CHICAGO -- Cubs first-round pick Andrew Cashner is now in the bullpen for Triple-A Iowa to better prepare the right-hander if he's needed for the big league team.
Cashner is 3-0 with an 0.95 ERA in three starts at Iowa. But the Cubs already have a surplus of starters and the thinking is, it's unfair to throw a young pitcher into a relief situation in the Majors without knowing what it's like to sit in the 'pen or warm up on short notice.
"It surprised me when I first heard about it," Cashner told The Des Moines Register on Wednesday. "I talked [to the Cubs] about going to relief a while back, but it was always their thought that I was going to start. Working out of the bullpen is something that excites me."
The Iowa Cubs did the same thing with Jay Jackson. He was back in the rotation Thursday and started.
"Jackson passed," Iowa pitching coach Mike Mason told the Register. "Now, it's Cashner's turn to see if he can acclimate to the bullpen."
So far, Cashner has started 33 out of his 35 pro appearances since he was the Cubs' first-round pick in 2008.
Cubs' rotation cup runneth over
CHICAGO -- Tom Gorzelanny doesn't want to be a reliever. The left-hander has made that clear. But somebody in the Cubs' rotation will be bumped to make room for Carlos Zambrano, and Gorzelanny appears to be the odd man out.
Manager Lou Piniella won't reveal who is changing roles, but the move will be made for the Cubs' next road trip in Pittsburgh, which starts on Monday.
"I don't think anybody deserves it," Piniella said, "but we're not going to have a six-man rotation. Zambrano probably didn't think he deserved it when we took him out. We're in a situation where we have to do something.
"I think truthfully that our starters have done a nice job here for the most part. At the same time, we're going to put Zambrano back in the rotation and we have to create a spot for him."
Zambrano moved to the bullpen on April 22, when Ted Lilly was activated from the disabled list. He has made 11 relief appearances, but was asked to return to the rotation because he didn't feel comfortable in the bullpen.
Carlos Silva is 6-0, and Lilly, Ryan Dempster and Randy Wells have been the most consistent starters. Gorzelanny took the loss on Wednesday against the Dodgers, giving up seven runs on seven hits over five-plus innings. He has started 81 of his 98 Major League games, and last year was the first time he pitched more in relief than as a starter. He was 3-1 with a 5.19 ERA in nine appearances with the Pirates before joining the Cubs on July 30.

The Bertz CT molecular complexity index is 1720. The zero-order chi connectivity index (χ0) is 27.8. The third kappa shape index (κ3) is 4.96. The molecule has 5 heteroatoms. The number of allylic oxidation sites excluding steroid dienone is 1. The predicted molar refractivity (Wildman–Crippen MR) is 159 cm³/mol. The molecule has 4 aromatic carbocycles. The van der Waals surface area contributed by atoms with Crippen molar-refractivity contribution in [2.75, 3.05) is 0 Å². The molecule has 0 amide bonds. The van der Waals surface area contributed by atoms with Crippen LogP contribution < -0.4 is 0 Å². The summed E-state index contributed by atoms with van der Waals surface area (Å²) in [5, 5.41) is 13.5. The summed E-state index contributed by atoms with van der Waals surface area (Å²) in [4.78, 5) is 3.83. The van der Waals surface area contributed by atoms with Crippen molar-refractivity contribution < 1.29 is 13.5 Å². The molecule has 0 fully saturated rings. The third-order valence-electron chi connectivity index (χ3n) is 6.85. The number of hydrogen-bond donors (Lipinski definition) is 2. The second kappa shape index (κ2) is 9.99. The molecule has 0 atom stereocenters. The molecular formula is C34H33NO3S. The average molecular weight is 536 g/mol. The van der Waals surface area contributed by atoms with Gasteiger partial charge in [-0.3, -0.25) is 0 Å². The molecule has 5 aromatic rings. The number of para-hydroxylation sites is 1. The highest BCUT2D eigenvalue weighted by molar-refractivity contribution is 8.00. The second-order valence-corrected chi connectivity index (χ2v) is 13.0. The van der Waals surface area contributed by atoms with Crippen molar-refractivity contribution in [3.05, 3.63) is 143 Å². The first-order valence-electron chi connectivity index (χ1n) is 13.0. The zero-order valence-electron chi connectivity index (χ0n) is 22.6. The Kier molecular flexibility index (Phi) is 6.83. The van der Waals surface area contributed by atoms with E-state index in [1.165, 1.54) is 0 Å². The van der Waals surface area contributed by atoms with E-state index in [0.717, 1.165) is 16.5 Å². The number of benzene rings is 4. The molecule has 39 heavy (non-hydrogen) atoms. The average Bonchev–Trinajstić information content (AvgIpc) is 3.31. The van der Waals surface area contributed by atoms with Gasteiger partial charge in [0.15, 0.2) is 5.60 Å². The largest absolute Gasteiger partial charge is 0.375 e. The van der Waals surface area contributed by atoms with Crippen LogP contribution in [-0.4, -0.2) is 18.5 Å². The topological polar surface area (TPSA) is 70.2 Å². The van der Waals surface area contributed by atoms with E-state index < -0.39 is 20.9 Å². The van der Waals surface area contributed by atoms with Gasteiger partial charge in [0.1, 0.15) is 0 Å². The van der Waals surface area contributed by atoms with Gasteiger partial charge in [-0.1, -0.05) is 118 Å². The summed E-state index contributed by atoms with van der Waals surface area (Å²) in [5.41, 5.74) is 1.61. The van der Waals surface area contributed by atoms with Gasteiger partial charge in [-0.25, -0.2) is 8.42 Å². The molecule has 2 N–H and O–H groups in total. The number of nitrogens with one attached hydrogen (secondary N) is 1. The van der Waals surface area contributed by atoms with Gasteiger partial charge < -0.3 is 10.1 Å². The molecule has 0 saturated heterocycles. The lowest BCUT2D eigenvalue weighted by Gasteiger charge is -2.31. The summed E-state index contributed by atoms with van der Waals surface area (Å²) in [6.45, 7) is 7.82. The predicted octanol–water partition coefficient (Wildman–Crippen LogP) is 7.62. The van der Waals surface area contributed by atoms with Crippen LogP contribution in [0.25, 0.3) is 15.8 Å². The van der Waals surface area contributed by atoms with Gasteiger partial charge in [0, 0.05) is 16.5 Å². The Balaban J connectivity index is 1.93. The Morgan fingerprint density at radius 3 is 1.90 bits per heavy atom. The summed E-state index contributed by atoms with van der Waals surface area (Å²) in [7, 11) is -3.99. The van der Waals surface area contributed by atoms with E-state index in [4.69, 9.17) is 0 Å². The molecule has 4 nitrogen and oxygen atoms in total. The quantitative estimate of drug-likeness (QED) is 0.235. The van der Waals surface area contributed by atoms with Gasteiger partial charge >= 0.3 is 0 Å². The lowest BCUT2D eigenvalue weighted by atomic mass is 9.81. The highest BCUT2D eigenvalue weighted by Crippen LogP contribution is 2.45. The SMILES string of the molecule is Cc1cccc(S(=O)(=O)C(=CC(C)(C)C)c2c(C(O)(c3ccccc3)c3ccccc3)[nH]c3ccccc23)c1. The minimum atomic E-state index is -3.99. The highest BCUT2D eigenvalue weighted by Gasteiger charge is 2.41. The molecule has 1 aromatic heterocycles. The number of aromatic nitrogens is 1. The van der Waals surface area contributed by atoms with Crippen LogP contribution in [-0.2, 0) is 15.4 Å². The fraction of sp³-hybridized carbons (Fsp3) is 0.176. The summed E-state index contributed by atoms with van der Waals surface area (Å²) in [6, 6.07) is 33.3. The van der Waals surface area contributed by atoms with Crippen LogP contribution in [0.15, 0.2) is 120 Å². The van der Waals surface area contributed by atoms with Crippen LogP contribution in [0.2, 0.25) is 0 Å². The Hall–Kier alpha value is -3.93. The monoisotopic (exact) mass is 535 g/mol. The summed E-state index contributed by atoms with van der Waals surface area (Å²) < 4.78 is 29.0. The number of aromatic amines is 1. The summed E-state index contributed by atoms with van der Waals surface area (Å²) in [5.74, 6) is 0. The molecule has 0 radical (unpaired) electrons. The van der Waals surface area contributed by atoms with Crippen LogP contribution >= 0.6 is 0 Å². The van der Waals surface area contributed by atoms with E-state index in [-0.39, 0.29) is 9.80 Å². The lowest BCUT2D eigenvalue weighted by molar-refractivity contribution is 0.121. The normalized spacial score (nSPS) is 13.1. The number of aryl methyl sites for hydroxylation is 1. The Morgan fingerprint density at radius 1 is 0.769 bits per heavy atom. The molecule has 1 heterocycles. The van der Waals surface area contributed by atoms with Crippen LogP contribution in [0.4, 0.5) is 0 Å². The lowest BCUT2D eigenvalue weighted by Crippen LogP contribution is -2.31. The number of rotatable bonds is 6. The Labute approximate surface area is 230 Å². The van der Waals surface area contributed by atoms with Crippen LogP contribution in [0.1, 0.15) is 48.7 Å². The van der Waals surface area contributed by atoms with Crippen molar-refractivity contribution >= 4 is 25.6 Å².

"Just because somebody is going to be taken out of the rotation doesn't mean you can't help this team out of the bullpen," Piniella said. "Our bullpen could use all the help it could get."
The Cubs relievers rank 12th in the National League with a 4.48 ERA.
Sean Marshall is the perfect example of a pitcher who has accepted being a reliever -- and thrived. Marshall competed for a spot in the rotation this spring, but he's now 4-1 with a 1.93 ERA and the No. 1 setup pitcher for the Cubs.
"This is a guy who's shown to be very unselfish, and he's done a heck of a job," Piniella said of Marshall. "That's what you need when you start talking about a team. You need people who are unselfish and will do the job that's necessary.
"We can't pitch six people -- we cannot pitch six people. We'll pitch five and do what we feel is best and go from there. Just because we do something doesn't mean we can't readjust later on if there's an injury or whatever."
If Gorzelanny is the one who goes into the 'pen, the Cubs will have an overload of left-handers. He'll join Marshall, John Grabow and rookie James Russell. Piniella said the decision won't be based on whether the team needs another lefty or right-hander.
But Zambrano has to hold up his end of the deal, too. He was 1-2 with a 7.45 ERA in four starts before the switch.